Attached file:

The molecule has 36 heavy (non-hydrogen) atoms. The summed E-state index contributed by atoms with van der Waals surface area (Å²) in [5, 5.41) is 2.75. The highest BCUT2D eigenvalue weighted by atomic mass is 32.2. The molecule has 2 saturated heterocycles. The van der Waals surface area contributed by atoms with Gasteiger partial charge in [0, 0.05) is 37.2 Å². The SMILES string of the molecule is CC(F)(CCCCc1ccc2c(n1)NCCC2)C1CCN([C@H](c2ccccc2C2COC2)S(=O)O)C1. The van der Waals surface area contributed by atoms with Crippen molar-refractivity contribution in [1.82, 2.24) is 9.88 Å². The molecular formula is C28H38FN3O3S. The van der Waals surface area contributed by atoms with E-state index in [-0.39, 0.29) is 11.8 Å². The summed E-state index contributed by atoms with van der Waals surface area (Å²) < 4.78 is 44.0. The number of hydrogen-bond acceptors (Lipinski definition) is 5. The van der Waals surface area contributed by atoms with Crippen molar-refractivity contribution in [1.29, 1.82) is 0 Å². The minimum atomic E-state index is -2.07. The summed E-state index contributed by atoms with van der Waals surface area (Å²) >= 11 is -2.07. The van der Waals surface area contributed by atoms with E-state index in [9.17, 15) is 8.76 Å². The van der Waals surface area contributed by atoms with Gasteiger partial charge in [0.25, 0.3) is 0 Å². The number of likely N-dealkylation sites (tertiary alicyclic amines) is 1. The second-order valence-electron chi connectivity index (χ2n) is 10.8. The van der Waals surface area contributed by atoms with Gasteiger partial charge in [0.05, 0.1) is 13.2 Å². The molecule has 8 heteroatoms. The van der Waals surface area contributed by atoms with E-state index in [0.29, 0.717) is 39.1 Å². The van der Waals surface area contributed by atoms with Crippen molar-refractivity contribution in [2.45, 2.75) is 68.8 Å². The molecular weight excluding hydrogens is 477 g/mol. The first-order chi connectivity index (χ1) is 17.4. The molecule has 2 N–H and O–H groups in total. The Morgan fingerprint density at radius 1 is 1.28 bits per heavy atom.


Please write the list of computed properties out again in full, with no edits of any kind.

The molecule has 36 heavy (non-hydrogen) atoms. The summed E-state index contributed by atoms with van der Waals surface area (Å²) in [5, 5.41) is 2.75. The highest BCUT2D eigenvalue weighted by atomic mass is 32.2. The molecule has 2 saturated heterocycles. The van der Waals surface area contributed by atoms with Gasteiger partial charge in [0, 0.05) is 37.2 Å². The SMILES string of the molecule is CC(F)(CCCCc1ccc2c(n1)NCCC2)C1CCN([C@H](c2ccccc2C2COC2)S(=O)O)C1. The van der Waals surface area contributed by atoms with Crippen molar-refractivity contribution in [1.82, 2.24) is 9.88 Å². The molecular formula is C28H38FN3O3S. The van der Waals surface area contributed by atoms with E-state index in [-0.39, 0.29) is 11.8 Å². The summed E-state index contributed by atoms with van der Waals surface area (Å²) < 4.78 is 44.0. The number of hydrogen-bond acceptors (Lipinski definition) is 5. The van der Waals surface area contributed by atoms with Crippen molar-refractivity contribution in [1.29, 1.82) is 0 Å². The minimum atomic E-state index is -2.07. The summed E-state index contributed by atoms with van der Waals surface area (Å²) >= 11 is -2.07. The van der Waals surface area contributed by atoms with E-state index in [9.17, 15) is 8.76 Å². The van der Waals surface area contributed by atoms with Gasteiger partial charge in [0.25, 0.3) is 0 Å². The number of likely N-dealkylation sites (tertiary alicyclic amines) is 1. The second-order valence-electron chi connectivity index (χ2n) is 10.8. The van der Waals surface area contributed by atoms with Gasteiger partial charge in [0.05, 0.1) is 13.2 Å². The molecule has 8 heteroatoms. The van der Waals surface area contributed by atoms with E-state index in [0.29, 0.717) is 39.1 Å². The van der Waals surface area contributed by atoms with Crippen molar-refractivity contribution in [2.45, 2.75) is 68.8 Å². The molecular weight excluding hydrogens is 477 g/mol. The first-order chi connectivity index (χ1) is 17.4. The molecule has 2 N–H and O–H groups in total. The Morgan fingerprint density at radius 1 is 1.28 bits per heavy atom.